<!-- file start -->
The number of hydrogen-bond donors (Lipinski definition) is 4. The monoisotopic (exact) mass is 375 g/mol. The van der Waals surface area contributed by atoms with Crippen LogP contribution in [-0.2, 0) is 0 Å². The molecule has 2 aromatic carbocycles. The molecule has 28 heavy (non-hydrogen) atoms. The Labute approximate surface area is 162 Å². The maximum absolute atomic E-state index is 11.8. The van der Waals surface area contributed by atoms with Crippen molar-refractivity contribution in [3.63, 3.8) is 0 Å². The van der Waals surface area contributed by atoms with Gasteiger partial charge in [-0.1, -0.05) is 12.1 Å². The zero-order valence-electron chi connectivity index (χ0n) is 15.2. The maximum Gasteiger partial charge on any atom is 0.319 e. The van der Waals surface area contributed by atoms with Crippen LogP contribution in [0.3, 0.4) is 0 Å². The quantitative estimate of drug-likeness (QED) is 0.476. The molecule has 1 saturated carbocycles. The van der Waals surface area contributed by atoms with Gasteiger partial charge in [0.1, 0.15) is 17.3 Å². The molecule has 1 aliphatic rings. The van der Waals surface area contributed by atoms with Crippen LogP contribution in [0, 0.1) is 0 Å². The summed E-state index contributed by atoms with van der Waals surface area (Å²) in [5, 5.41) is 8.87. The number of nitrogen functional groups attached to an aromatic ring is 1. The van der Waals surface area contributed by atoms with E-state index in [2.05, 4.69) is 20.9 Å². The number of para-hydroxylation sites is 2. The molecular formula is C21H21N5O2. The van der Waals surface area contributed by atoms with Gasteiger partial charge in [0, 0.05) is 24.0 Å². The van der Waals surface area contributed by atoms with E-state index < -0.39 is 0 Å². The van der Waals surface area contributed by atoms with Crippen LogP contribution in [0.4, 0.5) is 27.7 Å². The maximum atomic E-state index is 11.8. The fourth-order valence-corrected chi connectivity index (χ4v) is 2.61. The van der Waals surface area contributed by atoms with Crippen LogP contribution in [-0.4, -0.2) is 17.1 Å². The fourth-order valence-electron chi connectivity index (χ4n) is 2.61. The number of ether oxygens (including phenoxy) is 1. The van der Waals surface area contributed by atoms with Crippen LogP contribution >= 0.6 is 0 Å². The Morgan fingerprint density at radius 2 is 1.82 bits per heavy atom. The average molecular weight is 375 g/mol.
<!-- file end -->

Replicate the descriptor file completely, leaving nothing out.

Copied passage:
The number of hydrogen-bond donors (Lipinski definition) is 4. The monoisotopic (exact) mass is 375 g/mol. The van der Waals surface area contributed by atoms with Crippen LogP contribution in [-0.2, 0) is 0 Å². The molecule has 2 aromatic carbocycles. The molecule has 28 heavy (non-hydrogen) atoms. The Labute approximate surface area is 162 Å². The maximum absolute atomic E-state index is 11.8. The van der Waals surface area contributed by atoms with Crippen molar-refractivity contribution in [3.63, 3.8) is 0 Å². The van der Waals surface area contributed by atoms with Gasteiger partial charge in [-0.1, -0.05) is 12.1 Å². The zero-order valence-electron chi connectivity index (χ0n) is 15.2. The maximum Gasteiger partial charge on any atom is 0.319 e. The van der Waals surface area contributed by atoms with Crippen LogP contribution in [0.3, 0.4) is 0 Å². The quantitative estimate of drug-likeness (QED) is 0.476. The molecule has 1 saturated carbocycles. The van der Waals surface area contributed by atoms with Gasteiger partial charge in [0.1, 0.15) is 17.3 Å². The molecule has 1 aliphatic rings. The van der Waals surface area contributed by atoms with Crippen LogP contribution in [0, 0.1) is 0 Å². The summed E-state index contributed by atoms with van der Waals surface area (Å²) in [5, 5.41) is 8.87. The number of nitrogen functional groups attached to an aromatic ring is 1. The van der Waals surface area contributed by atoms with E-state index in [2.05, 4.69) is 20.9 Å². The number of para-hydroxylation sites is 2. The molecular formula is C21H21N5O2. The van der Waals surface area contributed by atoms with Gasteiger partial charge in [0, 0.05) is 24.0 Å². The van der Waals surface area contributed by atoms with E-state index < -0.39 is 0 Å². The van der Waals surface area contributed by atoms with Crippen LogP contribution in [0.4, 0.5) is 27.7 Å². The maximum atomic E-state index is 11.8. The fourth-order valence-corrected chi connectivity index (χ4v) is 2.61. The van der Waals surface area contributed by atoms with Crippen LogP contribution in [-0.4, -0.2) is 17.1 Å². The fourth-order valence-electron chi connectivity index (χ4n) is 2.61. The number of ether oxygens (including phenoxy) is 1. The van der Waals surface area contributed by atoms with Crippen LogP contribution >= 0.6 is 0 Å². The Morgan fingerprint density at radius 2 is 1.82 bits per heavy atom. The average molecular weight is 375 g/mol.